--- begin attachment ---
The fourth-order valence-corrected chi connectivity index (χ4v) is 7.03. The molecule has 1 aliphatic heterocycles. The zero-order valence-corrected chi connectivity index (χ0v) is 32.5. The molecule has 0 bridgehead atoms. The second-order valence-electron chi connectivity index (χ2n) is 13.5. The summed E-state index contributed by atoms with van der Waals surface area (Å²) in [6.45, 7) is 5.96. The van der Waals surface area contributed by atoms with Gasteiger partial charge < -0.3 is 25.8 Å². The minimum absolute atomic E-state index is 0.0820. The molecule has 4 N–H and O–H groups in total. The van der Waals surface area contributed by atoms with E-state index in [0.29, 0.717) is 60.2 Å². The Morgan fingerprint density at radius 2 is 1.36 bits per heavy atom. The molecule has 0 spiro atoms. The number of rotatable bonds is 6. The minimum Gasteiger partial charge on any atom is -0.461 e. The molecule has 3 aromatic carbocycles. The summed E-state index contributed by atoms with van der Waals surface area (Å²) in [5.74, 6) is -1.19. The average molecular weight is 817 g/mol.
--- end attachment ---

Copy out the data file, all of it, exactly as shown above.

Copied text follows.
The fourth-order valence-corrected chi connectivity index (χ4v) is 7.03. The molecule has 1 aliphatic heterocycles. The zero-order valence-corrected chi connectivity index (χ0v) is 32.5. The molecule has 0 bridgehead atoms. The second-order valence-electron chi connectivity index (χ2n) is 13.5. The summed E-state index contributed by atoms with van der Waals surface area (Å²) in [6.45, 7) is 5.96. The van der Waals surface area contributed by atoms with Gasteiger partial charge < -0.3 is 25.8 Å². The minimum absolute atomic E-state index is 0.0820. The molecule has 4 N–H and O–H groups in total. The van der Waals surface area contributed by atoms with E-state index in [0.29, 0.717) is 60.2 Å². The Morgan fingerprint density at radius 2 is 1.36 bits per heavy atom. The molecule has 0 spiro atoms. The number of rotatable bonds is 6. The minimum Gasteiger partial charge on any atom is -0.461 e. The molecule has 3 aromatic carbocycles. The summed E-state index contributed by atoms with van der Waals surface area (Å²) in [5.74, 6) is -1.19. The average molecular weight is 817 g/mol.